58% of Australian employers report an increase in job candidates accepting counteroffers from their existing employer compared to 12 months ago 80% of employers do not agree that counteroffers are a good way to retain employees in the long term 22% of employees admit a counteroffer will only keep them motivated for a short period of time 68% of employers report an increase in the number of former employees who want to return to the business   Sydney, 11 April 2024 – In a market where cost-of-living concerns are top of mind and job security highly sought after, more employees are choosing to stay with their current employer after receiving a counteroffer when they are on the cusp of resigning, new independent research by specialised recruiter Robert Half finds. Leveraging counteroffers to negotiate a higher salary during the recruitment process is not uncommon, with half (51%) of Australian employers stating that in the past 12 months there has been an increase in job candidates requesting a higher salary after receiving a counteroffer from their current employer. Additionally, almost six in 10 (58%) report an increase in job candidates accepting these counteroffers from their existing employer, rather than choosing to move on to their new role. More than a third of employers (36%) and employees (40%) view counteroffers as a necessary part of the recruitment and retention process when there is a skills shortage, though their usage is not on the rise in all organisations. Around four in 10 (42%) employers state that there has been an increase in the number of counteroffers their organisation has had to make to retain staff, versus 39% who declare there has been a decrease. Almost one in five (19%) say there has been no change compared to 12 months ago. Counteroffers, a temporary fix Many employers realise that counteroffers are generally not a long-term solution with only 20% agreeing that counteroffers are a good way to retain employees in the long term and only 25% stating that it is better to make a counteroffer than to recruit for a new employee. Almost one third (30%) also proclaim that retaining an employee with a counteroffer allows time to make a plan should they leave later. Meanwhile, 40% of employees feel appreciated if they should receive a counteroffer from their current employer, although 22% of them admit a counteroffer would only keep them motivated for a short period of time. “Cost of living is top of mind and, even though job security is a priority, so is salary. Employees continue to be on the lookout for better opportunities and conditions, considering all options that are put on the table, including offers from their current employer who have the edge when it comes to job stability,” says Nicole Gorton, Director at Robert Half.  “While employers may find it easier to make a counteroffer, counteroffers rarely achieve retention. They simply delay, rather than save the costs associated with hiring as, more often than not, employees end up leaving the organisation. “Rather than relying on reactive counteroffers, companies should proactively address their retention policies to ensure their teams feel heard, valued and therefore less receptive to offers from competitors. “On the employee side, workers need to reflect deeply on what prompted them to look for a new job in the first place. Was it only about salary and extra benefits? In most cases, there are other factors at play that made an employee feel like leaving and these concerns will typically remain despite a better package. When it comes to accepting a counteroffer, the risks are often higher than the rewards,” Gorton says. Boomerang employees are on the rise While the number of employees accepting counteroffers increases, so too are the number of employees choosing to go back to their former employer, indicating strong reflection is taking place before and after staff leave. Following the “Great resignation” after the COVID-19 pandemic, the Robert Half research shows many employees may have regretted their decision to exit a company. More than two-thirds (68%) of employers report an increase in the number of former employees who want to return to the business.  “Many employees may have found the grass is not greener at another employer or regret a decision that may have been made in haste when a new opportunity presented itself post-Covid,” Gorton says.  “Rehiring former star performers has its advantages due to their intimate understanding of the business and extensive market insights. However, while reestablishing a relationship with a former staff member can bring many advantages, it also poses risks if the issues prompting their departure remain unaddressed. Understanding their career objectives, reassessing their skills and being transparent about the current workplace dynamics are key to a successful return,” concluded Gorton. Robert Half-counteroffers-April.PDF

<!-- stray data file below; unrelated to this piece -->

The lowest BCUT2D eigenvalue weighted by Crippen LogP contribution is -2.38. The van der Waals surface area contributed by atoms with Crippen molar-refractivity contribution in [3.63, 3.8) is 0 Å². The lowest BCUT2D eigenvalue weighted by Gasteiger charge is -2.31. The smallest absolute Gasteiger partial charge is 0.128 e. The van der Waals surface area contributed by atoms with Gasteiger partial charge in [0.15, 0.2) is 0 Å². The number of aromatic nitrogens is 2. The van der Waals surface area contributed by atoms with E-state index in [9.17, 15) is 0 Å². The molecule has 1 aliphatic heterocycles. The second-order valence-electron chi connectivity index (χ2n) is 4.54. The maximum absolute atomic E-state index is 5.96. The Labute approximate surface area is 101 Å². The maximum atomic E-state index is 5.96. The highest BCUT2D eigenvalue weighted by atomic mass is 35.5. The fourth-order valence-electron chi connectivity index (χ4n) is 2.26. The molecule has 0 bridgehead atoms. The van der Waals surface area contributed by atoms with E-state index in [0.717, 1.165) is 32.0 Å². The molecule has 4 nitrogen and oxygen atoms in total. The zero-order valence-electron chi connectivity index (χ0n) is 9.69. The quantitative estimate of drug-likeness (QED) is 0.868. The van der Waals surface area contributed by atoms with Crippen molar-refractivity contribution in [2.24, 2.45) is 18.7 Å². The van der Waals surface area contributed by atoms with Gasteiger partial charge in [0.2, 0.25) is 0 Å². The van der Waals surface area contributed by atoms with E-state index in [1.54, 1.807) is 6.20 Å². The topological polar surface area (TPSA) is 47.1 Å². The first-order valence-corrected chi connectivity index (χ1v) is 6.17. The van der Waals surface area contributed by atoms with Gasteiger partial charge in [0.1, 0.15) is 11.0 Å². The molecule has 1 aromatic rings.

Notes to editors About the research The study is developed by Robert Half and was conducted online in November 2023 by an independent research company, surveying 500 hiring managers (including 100 CFOs and 100 CIOs) and 1,000 office workers from companies across Australia. This survey is part of the international workplace survey, a questionnaire about job trends, talent management and trends in the workplace.   About Robert Half Robert Half is the global, specialised talent solutions provider that helps employers find their next great hire and jobseekers uncover their next opportunity. Robert Half offers both contract and permanent placement services, and is the parent company of Protiviti, a global consulting firm.  Robert Half Australia has offices in Brisbane, Melbourne, Mount Waverley, Perth, and Sydney. More information on roberthalf.com.au.